Internal Credit Control

Credit Policies

This article focuses on Commercial B2B Credit Collections.

This series of articles come from a fantastic publication put out by the IACC  (International Association of Credit Collectors).   It is well grounded and fundamental advise that should be ready by any professional involved in credit collections.

Economic conditions change. Regional market conditions change. Therefore, management goals change.

It is the management’s obligation to advise and consult with the credit department when considering a change of policy. Management should call for the expertise of this department when drawing up new programs relating to sales and the subsequent recovery of receivables.  It is your responsibility in the credit department to be aware of changes in economic conditions in order to advise and assist your management team with possible difficulties that may ensue.

The credit department is a vital segment of a company’s success. You must be aware, you must be consulted with and you must contribute to the decisions involving proposed changes. Company growth and its credit policies are inextricably tied together.

Credit Controls May Be Relaxed

For example, if the company plans a sales expansion program through increased geographic exploration, there may have to be a relaxation of strict credit policy controls in those areas. There may be a dollar amount under which no credit check will be made. The decision may be that any order under $200 will be shipped at once rather than spending time and money in credit checking.  Such a policy may create a problem of money recovery, but it is a situation that is tolerable. You must set up tight controls so these new accounts are not neglected. You recognize that there will be a percentage of credit loss with such a sales expansion program. You must work closely with the salespeople in order to encourage this expansion while avoiding unnecessary risk.

 

Commercial and industrial experience has proven the following percentages:

of 10 new customers,

  • six will pay on time,
  • two will pay in 60 to 90 days
  • and two will become collection problems.

 

Opening Credit Lines

Always watch your new sales. As money becomes tighter, you will receive one-time sales from firms that may be experiencing financial problems. These customers will bounce from business to business and need your close attention.

• Is the applicant firm individually owned, a partnership or a corporation? You must obtain full names of owners, partners or officers and all business addresses. This is a must. A follow-up form letter to the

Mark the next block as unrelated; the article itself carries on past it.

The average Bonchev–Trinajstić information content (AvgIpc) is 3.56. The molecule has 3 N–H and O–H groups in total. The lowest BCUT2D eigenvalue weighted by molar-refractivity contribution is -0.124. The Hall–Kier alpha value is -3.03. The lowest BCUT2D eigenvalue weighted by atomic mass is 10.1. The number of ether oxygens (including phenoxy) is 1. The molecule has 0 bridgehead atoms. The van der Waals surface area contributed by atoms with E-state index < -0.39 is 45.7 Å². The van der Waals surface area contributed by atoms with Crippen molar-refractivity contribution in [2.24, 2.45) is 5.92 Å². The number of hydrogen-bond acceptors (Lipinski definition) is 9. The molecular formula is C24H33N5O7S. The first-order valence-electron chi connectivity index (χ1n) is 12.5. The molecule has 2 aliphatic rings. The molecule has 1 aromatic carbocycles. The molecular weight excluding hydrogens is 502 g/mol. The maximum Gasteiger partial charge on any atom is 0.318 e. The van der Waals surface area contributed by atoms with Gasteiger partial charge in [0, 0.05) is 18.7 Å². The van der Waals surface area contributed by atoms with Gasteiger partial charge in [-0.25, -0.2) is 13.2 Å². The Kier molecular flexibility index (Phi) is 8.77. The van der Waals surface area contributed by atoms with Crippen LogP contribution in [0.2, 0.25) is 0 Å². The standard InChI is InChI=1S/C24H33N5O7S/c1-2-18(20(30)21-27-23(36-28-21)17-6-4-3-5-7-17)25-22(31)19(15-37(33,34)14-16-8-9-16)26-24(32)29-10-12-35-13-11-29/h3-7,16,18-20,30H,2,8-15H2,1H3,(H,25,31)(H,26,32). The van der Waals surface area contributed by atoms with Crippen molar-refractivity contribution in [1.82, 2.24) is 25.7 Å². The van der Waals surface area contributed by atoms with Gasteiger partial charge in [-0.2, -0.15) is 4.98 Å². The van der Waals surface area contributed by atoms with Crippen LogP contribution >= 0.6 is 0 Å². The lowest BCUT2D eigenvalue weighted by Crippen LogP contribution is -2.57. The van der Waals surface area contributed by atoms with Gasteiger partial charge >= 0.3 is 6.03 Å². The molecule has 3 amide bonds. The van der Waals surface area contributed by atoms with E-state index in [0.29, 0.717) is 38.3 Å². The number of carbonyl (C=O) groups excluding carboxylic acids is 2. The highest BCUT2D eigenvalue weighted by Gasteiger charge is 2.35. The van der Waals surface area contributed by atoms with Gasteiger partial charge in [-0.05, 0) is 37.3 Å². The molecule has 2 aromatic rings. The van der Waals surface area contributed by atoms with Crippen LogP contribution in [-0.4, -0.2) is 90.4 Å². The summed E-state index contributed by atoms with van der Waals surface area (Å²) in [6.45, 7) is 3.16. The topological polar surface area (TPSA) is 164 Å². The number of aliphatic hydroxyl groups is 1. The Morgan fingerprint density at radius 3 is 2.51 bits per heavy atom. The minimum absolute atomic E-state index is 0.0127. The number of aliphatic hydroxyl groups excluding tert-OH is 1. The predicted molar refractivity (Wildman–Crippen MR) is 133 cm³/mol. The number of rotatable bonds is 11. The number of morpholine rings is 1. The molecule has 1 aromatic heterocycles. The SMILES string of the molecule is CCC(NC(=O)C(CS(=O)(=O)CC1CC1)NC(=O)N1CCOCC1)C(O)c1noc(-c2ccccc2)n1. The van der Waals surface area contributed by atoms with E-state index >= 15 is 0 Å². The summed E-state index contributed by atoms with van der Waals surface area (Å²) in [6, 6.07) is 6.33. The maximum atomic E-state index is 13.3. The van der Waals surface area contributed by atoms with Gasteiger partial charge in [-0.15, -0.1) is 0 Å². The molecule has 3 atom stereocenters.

hastily approved customer may supply this information, and the local city directory may be helpful with details of ownership or tenancy. You should, however, get the information before delivery of the merchandise.

The company can plan its expansion program based on this experience: of the 10 new sales, two to four will be one-time sales and bring a small credit loss; six to eight will become valuable customers in the future, two of whom will consistently pay in 60 to 90 days. Using these figures, the company can project sales expansion and the controller can project percentage of recovery. Of course, these figures vary by industry.

Faster Debt Recovery May Be Required

Your industry may experience a tight supply for its raw materials or a profit squeeze through increased labor or supply costs. In this environment, growth through new customer acquisition may not be critical. Instead, supplying your existing accounts may be your highest priority.

In this instance, the credit department may be required to recover receivables more rapidly because the profit margin is reduced. The 60- to 90-day customers must be induced through closer contact—by reminders, notices, letters and tactful personal attention—to bring themselves within your company’s prescribed terms.  It is possible that your company may decide to reduce its customer list and sell more of its goods to fewer accounts.  This is a policy of reducing inventory, storage space and employees. The credit department will then have to police larger—but fewer—accounts.

 

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